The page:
The company reported a jump in EBITDA to R44.4 billion for the six months to June 30 - nearly eclipsing the record EBITDA of R45.8 billion for full-year 2020.
Attributable free cash flow was R31.5 billion.
"This supports the board's decision to declare an interim dividend of R72.70 per share and represents a payout ratio of 100% of headline earnings," CEO Themba Mkhwanazi said.
This compares with an interim cash dividend of R19.60 a year ago.
The South Africa-based company received an average realised FOB price of US$216 per wet metric tonne for the period, 32% above benchmark.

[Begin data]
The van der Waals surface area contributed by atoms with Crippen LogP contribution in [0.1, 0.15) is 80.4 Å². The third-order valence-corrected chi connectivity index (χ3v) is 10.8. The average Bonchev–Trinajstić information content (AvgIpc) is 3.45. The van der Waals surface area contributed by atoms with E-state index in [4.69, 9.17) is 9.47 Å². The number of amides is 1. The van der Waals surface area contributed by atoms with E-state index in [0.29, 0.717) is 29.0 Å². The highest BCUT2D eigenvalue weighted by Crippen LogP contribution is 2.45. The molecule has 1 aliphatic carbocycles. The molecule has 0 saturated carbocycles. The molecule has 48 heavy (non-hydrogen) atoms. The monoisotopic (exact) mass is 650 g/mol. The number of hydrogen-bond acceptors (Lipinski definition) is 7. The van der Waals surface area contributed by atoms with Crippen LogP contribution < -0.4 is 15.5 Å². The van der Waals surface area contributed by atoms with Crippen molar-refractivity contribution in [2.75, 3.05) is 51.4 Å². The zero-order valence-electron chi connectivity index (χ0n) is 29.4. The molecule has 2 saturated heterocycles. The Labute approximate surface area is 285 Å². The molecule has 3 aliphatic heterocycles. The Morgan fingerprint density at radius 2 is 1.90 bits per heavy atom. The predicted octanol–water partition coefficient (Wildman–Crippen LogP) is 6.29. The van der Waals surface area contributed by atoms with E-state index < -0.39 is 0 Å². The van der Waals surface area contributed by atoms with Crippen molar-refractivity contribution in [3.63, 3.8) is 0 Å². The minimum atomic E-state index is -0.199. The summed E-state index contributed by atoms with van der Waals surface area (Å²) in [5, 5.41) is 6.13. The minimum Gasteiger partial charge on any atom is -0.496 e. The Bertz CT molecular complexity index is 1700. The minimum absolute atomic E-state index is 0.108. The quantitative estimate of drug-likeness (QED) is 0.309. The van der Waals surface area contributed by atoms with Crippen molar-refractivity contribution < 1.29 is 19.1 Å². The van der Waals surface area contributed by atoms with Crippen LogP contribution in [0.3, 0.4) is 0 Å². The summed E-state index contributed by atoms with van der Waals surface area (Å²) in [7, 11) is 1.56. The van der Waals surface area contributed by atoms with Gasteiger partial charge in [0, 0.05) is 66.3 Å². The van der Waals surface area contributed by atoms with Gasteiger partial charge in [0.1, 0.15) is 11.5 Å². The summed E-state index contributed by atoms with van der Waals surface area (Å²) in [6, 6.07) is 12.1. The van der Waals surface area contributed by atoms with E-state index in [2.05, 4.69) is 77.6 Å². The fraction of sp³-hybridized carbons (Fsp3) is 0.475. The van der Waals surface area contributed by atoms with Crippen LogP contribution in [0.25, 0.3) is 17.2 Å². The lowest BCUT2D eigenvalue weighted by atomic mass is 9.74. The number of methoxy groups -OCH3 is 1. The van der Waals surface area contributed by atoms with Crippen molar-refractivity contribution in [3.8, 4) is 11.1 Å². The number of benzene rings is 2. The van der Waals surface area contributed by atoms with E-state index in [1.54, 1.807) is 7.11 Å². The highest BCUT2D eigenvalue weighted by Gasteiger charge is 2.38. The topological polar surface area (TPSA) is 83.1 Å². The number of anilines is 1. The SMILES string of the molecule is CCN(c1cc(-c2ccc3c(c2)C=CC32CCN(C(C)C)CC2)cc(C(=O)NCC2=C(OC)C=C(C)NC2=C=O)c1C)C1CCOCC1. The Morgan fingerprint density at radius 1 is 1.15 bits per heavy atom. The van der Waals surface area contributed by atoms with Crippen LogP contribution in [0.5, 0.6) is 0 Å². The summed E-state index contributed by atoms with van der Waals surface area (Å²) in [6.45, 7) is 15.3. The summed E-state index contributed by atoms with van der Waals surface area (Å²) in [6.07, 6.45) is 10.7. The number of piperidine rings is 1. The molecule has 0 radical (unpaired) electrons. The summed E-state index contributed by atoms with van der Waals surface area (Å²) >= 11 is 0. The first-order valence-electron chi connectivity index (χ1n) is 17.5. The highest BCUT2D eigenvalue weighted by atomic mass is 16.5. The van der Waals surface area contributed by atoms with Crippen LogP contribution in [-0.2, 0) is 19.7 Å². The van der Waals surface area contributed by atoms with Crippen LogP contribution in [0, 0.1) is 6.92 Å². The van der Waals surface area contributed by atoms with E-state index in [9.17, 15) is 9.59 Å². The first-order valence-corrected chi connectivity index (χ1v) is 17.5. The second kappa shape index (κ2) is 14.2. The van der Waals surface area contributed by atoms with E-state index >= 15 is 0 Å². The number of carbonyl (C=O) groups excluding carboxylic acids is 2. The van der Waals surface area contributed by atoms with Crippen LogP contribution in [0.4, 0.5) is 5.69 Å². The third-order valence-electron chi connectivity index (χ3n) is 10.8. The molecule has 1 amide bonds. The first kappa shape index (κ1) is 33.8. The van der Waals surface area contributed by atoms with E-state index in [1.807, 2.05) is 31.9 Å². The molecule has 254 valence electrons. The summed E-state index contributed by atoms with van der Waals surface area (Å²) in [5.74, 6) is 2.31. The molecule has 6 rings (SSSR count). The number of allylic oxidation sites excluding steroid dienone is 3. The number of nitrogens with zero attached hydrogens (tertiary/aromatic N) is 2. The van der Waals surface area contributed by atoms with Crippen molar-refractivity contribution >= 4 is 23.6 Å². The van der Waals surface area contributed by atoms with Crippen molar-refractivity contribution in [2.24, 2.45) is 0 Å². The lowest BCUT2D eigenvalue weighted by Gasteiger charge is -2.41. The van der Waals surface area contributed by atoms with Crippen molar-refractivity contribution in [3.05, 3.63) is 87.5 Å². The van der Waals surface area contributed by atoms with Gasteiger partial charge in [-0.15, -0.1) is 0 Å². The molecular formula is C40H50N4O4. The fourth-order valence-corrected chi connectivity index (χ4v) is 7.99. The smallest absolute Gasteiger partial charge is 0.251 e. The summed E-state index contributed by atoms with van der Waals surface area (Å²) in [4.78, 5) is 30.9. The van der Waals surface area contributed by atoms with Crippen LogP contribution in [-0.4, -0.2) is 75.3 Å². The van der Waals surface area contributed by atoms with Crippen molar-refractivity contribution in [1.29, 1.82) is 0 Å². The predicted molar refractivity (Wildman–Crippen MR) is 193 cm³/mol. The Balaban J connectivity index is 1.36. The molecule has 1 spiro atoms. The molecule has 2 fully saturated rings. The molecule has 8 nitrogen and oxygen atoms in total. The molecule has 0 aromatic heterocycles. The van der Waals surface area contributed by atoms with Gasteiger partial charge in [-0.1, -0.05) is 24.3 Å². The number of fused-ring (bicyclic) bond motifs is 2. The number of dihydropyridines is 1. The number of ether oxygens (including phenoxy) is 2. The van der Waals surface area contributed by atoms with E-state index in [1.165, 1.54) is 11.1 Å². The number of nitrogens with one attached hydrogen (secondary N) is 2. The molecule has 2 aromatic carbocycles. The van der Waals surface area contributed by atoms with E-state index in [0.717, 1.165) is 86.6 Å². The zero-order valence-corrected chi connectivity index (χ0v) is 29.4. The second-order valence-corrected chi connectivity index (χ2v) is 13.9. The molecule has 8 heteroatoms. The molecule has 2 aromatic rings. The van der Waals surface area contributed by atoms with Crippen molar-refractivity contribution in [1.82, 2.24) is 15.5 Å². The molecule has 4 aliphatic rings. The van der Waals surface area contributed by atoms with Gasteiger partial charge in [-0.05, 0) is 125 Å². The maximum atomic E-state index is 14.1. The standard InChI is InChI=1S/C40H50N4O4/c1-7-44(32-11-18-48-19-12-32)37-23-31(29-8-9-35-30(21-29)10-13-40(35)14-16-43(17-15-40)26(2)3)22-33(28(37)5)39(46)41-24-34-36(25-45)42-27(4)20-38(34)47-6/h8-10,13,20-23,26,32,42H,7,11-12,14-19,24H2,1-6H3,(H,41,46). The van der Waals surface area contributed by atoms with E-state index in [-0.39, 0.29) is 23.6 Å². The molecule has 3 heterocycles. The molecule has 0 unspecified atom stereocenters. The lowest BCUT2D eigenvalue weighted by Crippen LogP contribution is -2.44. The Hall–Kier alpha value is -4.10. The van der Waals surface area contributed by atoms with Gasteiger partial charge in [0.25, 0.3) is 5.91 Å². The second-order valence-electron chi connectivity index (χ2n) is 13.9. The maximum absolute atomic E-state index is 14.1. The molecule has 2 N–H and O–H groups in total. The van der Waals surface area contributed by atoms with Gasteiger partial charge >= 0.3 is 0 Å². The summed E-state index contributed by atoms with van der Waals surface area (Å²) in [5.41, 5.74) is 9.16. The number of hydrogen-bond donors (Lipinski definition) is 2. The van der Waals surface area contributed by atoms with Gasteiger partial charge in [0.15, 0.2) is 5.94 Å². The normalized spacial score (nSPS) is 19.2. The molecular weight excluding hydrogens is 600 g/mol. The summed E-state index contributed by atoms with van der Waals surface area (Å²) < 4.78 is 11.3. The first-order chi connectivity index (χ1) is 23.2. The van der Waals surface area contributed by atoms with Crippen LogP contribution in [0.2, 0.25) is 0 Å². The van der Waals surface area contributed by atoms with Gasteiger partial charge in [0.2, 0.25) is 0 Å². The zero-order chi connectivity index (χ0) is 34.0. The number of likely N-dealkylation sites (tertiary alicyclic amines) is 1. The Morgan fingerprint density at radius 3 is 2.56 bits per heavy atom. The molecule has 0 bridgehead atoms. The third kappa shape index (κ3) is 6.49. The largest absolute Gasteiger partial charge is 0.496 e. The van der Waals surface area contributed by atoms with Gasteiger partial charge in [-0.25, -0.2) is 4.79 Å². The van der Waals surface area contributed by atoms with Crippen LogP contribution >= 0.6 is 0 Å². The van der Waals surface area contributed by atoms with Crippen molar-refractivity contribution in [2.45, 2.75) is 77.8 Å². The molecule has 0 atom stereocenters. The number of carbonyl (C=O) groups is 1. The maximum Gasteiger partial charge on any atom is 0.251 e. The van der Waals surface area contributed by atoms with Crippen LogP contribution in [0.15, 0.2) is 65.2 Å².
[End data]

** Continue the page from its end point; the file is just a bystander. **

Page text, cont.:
It also announced cost savings of R370 million.
"Kumba's first half performance reflects operational resilience and benefit our value over volume realisation strategy," Mkhwanazi said.
Kumba last week reduced its 2021 sales guidance by 1 million tonnes to 39-40Mt due to rail constraints and adverse weather at the port in the first half of the year.
Total production was kept at 40-41 million dry metric tonnes.
Mkhwanazi also heralded Kumba achieving five years of fatality-free production, which he said was "a significant accomplishment" for the company and the South African mining industry.
He said Kumba had also started to roll-out its government-licensed vaccination programme at its Sishen and Kolomela mine clinics, "serving first our workforce and ultimately their families and communities when we are able to do so".
Kumba shares (JSE: KIO) are trading near the top of a one-year range and closed down 0.1% yesterday to R729.18, valuing it at R234.9 billion (US$15.9 billion).